McKee’s career began as a ranger/interpreter with the National Parks Service in Fredericksburg & Spotsylvania National Military Park. He helped operate two visitor centers, researched, guided tours and was introduced to archeology. The site includes four major battle fields where 100,000 soldiers fell. “The bloodiest 12 square miles in North America. You’re talking about a godly percentage of the casualties from 1862 to 1864…right here,” McKee said.
It was also where his competitive nature got him banned from every dart bar in the region.
McKee left the job after two years and went home to Southport. His parents moved there in 1988 while he was in college, so he had been in and out of town frequently. He settled there in 1992.
Walking down Moore Street on March 23, 1992, he walked by City Hall and noticed workers digging up palm trees and replacing them with live oaks in preparation for the town’s bicentennial celebration. He looked into one of the holes. “Low and behold there was a brick wall running in the hole. Before I could say anything, in went the oak tree,” said McKee. After a bit of discussion, McKee and the two workmen, one of who was a town alderman, grabbed shovels and started digging a few feet away. “Sure enough, there was a brick wall. It was colonial,” he said. McKee volunteered to excavate the area for no pay. “I wound up excavating the whole front lawn of city hall from March to December of 1992.”
“I started learning all I could about the history of Southport and the area,” McKee said. He visited Brunswick Town for the first time in a decade. He met the underwater archeologists at Fort Fisher.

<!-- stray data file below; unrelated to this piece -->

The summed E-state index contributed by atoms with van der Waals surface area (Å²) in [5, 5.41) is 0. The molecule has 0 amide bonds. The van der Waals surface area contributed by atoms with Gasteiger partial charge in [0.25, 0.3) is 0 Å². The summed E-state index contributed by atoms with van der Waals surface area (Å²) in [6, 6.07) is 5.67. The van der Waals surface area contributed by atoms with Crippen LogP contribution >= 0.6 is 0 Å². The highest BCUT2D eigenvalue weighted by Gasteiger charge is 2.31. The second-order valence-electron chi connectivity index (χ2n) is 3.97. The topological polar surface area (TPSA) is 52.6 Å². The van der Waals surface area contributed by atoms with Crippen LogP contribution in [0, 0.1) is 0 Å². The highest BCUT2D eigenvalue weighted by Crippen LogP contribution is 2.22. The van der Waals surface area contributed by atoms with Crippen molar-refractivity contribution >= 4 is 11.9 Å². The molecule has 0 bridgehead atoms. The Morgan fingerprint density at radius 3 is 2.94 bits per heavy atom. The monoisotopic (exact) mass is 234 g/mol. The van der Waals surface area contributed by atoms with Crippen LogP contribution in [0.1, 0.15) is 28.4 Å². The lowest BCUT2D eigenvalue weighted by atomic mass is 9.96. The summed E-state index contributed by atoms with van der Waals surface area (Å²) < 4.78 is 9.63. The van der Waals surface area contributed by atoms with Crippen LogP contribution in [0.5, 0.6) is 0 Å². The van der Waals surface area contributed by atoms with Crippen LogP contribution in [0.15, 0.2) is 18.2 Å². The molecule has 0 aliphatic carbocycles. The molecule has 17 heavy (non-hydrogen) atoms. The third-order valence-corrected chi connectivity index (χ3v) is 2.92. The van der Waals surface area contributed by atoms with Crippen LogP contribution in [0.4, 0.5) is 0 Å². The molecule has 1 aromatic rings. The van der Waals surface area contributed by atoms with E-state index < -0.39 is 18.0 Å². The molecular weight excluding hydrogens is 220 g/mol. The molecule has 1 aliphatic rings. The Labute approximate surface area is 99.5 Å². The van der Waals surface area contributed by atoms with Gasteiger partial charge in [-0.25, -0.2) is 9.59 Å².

It would be four years before McKee could definitively say what he found in the dig. Reviewing an inventory of items burned in 1775 when Fort Johnston was destroyed, he realized he found the house of Captain Abraham Collet, the last British commander of Fort Johnston.
“Collet is another one that ties this story together for me. I got my start here digging up Collet’s house. Collet did a map of North Carolina in 1770 (he got the credit, but didn’t really do it), so a lot of information we have regarding routes and troop movements is because of his map. Because I’m digging Collet’s house, I get to know the people at Brunswick Town, and that’s when my love affair with this site began; May of 1992 I absolutely fell in love with this site,” said McKee.
Little did he know it would take 20 years for somebody to leave before a job would open.
In the interim, McKee was director of a nonprofit called Southport 2000 and later worked at the maritime museum. With Southport 2000, he ran the visitors center, created and managed festivals, economic development, historic preservation and was Main Street manager. When he started the job, 30% of the downtown space was vacant. Their database of visitors was about 150,000 individuals. “In 1993, you came here for two reasons. You lived here or you were lost,” McKee said.
One of the purposes of Southport 2000 was to make it a destination. By the year 2000, occupancy was almost 100%, in the business district and expanding, and the tourism database was more than one million people. “I’d love to say it was all my doing, but a lot of it was the real estate market,” McKee said. During the entire time, his budget was never more than $25,000, and his salary had to come out of that as well.